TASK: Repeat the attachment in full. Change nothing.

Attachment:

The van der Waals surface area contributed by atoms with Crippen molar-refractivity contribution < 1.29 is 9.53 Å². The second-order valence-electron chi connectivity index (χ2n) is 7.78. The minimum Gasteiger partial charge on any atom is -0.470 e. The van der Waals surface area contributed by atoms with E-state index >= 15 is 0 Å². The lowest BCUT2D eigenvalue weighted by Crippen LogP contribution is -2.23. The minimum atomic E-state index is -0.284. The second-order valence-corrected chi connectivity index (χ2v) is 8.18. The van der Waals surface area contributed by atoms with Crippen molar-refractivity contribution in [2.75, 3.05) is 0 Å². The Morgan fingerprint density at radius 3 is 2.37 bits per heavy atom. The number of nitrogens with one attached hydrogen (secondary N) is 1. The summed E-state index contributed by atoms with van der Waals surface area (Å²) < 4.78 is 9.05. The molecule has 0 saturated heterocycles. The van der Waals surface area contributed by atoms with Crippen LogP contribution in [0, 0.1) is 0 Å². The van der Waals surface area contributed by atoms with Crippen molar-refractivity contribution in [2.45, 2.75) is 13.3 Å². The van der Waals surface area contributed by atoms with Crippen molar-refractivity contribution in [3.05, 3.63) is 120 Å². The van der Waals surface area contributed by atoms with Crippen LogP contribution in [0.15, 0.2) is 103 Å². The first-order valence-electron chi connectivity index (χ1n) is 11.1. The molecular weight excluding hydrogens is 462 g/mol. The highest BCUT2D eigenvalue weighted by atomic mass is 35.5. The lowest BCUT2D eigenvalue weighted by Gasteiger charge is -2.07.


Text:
The van der Waals surface area contributed by atoms with Crippen molar-refractivity contribution < 1.29 is 9.53 Å². The second-order valence-electron chi connectivity index (χ2n) is 7.78. The minimum Gasteiger partial charge on any atom is -0.470 e. The van der Waals surface area contributed by atoms with E-state index >= 15 is 0 Å². The lowest BCUT2D eigenvalue weighted by Crippen LogP contribution is -2.23. The minimum atomic E-state index is -0.284. The second-order valence-corrected chi connectivity index (χ2v) is 8.18. The van der Waals surface area contributed by atoms with Crippen molar-refractivity contribution in [2.75, 3.05) is 0 Å². The Morgan fingerprint density at radius 3 is 2.37 bits per heavy atom. The number of nitrogens with one attached hydrogen (secondary N) is 1. The summed E-state index contributed by atoms with van der Waals surface area (Å²) < 4.78 is 9.05. The molecule has 0 saturated heterocycles. The van der Waals surface area contributed by atoms with Crippen LogP contribution in [0, 0.1) is 0 Å². The van der Waals surface area contributed by atoms with Crippen molar-refractivity contribution in [2.45, 2.75) is 13.3 Å². The van der Waals surface area contributed by atoms with Crippen molar-refractivity contribution in [3.05, 3.63) is 120 Å². The van der Waals surface area contributed by atoms with Crippen LogP contribution in [0.15, 0.2) is 103 Å². The first-order valence-electron chi connectivity index (χ1n) is 11.1. The molecular weight excluding hydrogens is 462 g/mol. The highest BCUT2D eigenvalue weighted by atomic mass is 35.5. The lowest BCUT2D eigenvalue weighted by Gasteiger charge is -2.07.